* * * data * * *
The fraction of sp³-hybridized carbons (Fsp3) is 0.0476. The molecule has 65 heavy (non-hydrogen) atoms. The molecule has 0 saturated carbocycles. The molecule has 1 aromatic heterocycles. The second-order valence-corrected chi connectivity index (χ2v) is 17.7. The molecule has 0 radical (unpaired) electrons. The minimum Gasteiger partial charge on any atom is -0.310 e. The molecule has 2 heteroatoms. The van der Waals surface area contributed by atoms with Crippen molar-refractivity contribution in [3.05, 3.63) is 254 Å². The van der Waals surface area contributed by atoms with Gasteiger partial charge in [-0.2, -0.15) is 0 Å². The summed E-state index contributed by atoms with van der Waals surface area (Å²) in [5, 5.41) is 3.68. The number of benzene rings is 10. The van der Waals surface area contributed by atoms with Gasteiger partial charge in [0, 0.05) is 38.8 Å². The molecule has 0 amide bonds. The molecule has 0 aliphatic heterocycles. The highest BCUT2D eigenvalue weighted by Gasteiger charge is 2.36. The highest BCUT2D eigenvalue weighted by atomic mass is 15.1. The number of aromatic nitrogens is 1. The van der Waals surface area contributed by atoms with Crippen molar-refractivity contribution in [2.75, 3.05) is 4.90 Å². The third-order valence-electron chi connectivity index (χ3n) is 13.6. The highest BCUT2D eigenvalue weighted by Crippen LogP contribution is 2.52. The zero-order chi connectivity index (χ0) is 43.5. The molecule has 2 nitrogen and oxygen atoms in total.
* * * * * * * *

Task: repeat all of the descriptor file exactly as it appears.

The fraction of sp³-hybridized carbons (Fsp3) is 0.0476. The molecule has 65 heavy (non-hydrogen) atoms. The molecule has 0 saturated carbocycles. The molecule has 1 aromatic heterocycles. The second-order valence-corrected chi connectivity index (χ2v) is 17.7. The molecule has 0 radical (unpaired) electrons. The minimum Gasteiger partial charge on any atom is -0.310 e. The molecule has 2 heteroatoms. The van der Waals surface area contributed by atoms with Crippen molar-refractivity contribution in [3.05, 3.63) is 254 Å². The van der Waals surface area contributed by atoms with Gasteiger partial charge in [-0.2, -0.15) is 0 Å². The summed E-state index contributed by atoms with van der Waals surface area (Å²) in [5, 5.41) is 3.68. The number of benzene rings is 10. The van der Waals surface area contributed by atoms with Gasteiger partial charge in [0, 0.05) is 38.8 Å². The molecule has 0 amide bonds. The molecule has 0 aliphatic heterocycles. The highest BCUT2D eigenvalue weighted by Gasteiger charge is 2.36. The highest BCUT2D eigenvalue weighted by atomic mass is 15.1. The number of aromatic nitrogens is 1. The van der Waals surface area contributed by atoms with Crippen molar-refractivity contribution in [2.75, 3.05) is 4.90 Å². The third-order valence-electron chi connectivity index (χ3n) is 13.6. The highest BCUT2D eigenvalue weighted by Crippen LogP contribution is 2.52. The zero-order chi connectivity index (χ0) is 43.5. The molecule has 2 nitrogen and oxygen atoms in total.